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Aspects Of The Islamic Faith 122: The Status Of The Umrah And The Pilgrimage

Islamic Perspectives - Muslim Journals

Arab News & Information - By Adil Salahi

People often ask about the two rituals that are offered in the Haram area in Makkah and its surroundings, namely, the Haj or pilgrimage and the Umrah or mini-pilgrimage. There is no doubt that both are great acts of Islamic worship. Indeed, the pilgrimage to the Kaaba in Makkah has not ceased ever since the Kaaba was built by Prophets Ibrahim and Ismail (peace be upon them). It is likely that this will be the case for the rest of time.

Islam encourages people to offer the Umrah and the pilgrimage often. Abu Hurayrah quotes the Prophet (peace be upon him) as saying: "When a person performs the Umrah twice, they wipe out whatever sins committed in between them. A well performed pilgrimage can have no reward other than admission to heaven." (Related by Al-Bukhari)

The reward mentioned by the Prophet for both acts of worship should encourage everyone to perform these duties. He speaks of a pilgrimage that is well performed. What he means is that the pilgrimage should be undertaken for no purpose other than to please God. As an act of worship, the pilgrimage is a symbol of devotion. Everything it involves stresses the concept of submitting oneself to God, accepting whatever He may give us and thanking Him for all that we got. From start to finish, the pilgrim is repeating time and again his dedication to God's message and readiness to fulfill his duties. Therefore, the reward God grants for it is admission to heaven. In other instances, the Prophet tells us that performing the pilgrimage ensures forgiveness of all past sins. When one follows that with steering away from sin in one's future days, he meets God on the Day of Judgment with a good record of very few sins. This ensures God's forgiveness and his admission to heaven.

The Umrah is a much simpler duty and can be offered at any time during the year. Hence, undertaking it is an easier task. Therefore, people are encouraged to do it frequently. It is the surest way to erase our sins and give us a clean slate. When a person offers the Umrah for the first time, his past sins are all forgiven. When he offers it again, any sins he might have committed since his first Umrah are forgiven. The same applies to every following Umrah. So, according to this Hadith, every Umrah ensures the forgiveness of sins that one might have incurred since his previous Umrah.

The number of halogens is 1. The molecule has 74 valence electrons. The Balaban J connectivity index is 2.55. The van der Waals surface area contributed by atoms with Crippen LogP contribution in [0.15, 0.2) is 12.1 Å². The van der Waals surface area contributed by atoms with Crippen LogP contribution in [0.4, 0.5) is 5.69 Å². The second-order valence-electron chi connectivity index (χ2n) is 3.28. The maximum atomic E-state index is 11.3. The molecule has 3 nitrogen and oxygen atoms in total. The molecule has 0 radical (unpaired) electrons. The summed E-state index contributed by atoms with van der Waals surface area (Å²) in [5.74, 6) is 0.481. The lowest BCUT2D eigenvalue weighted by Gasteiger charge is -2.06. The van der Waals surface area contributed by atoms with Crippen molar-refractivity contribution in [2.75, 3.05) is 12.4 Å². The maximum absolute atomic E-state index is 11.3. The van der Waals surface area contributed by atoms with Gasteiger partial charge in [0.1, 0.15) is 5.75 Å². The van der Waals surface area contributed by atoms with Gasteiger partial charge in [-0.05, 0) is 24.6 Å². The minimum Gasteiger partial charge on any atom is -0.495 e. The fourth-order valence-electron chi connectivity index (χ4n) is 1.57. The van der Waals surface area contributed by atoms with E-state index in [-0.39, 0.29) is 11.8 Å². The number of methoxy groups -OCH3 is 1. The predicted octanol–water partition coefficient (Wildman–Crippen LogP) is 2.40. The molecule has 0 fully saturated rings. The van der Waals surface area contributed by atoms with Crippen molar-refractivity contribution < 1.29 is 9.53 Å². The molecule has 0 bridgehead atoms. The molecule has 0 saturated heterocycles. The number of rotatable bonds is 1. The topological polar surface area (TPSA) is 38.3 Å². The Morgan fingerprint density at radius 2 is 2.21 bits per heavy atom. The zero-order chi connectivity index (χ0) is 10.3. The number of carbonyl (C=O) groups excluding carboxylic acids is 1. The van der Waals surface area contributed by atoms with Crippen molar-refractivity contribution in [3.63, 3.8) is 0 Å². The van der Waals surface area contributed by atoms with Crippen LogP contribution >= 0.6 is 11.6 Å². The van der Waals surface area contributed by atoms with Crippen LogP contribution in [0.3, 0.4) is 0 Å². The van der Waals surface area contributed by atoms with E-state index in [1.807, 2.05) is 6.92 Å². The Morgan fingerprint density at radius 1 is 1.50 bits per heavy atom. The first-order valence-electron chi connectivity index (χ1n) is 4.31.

It is unanimously agreed by all scholars that the pilgrimage is obligatory for every Muslim adult who is able to undertake it. The obligation is once during one's lifetime. If one offers it again, it is a sunnah. As for the Umrah, scholars differ as to its being a duty or a sunnah, i.e. a recommended act of worship. The disagreement is very detailed, with strong arguments advanced by both sets of scholars. When we look at both arguments, we see a very interesting scholarly debate. However, we feel that the stronger view is that the Umrah is also obligatory, once in a lifetime. This is based on the Qur'anic verse that says: "Complete the pilgrimage and the Umrah for God's sake". (2: 196) Scholars interpret this order differently. Those who say that the Umrah is sunnah understand this order as requiring a person to complete the rituals of the Umrah once he or she has started it. This is definitely a requirement. When we begin, we must complete. But the more likely meaning is to initiate and fulfill these two great acts of worship. This makes both types required obligations.



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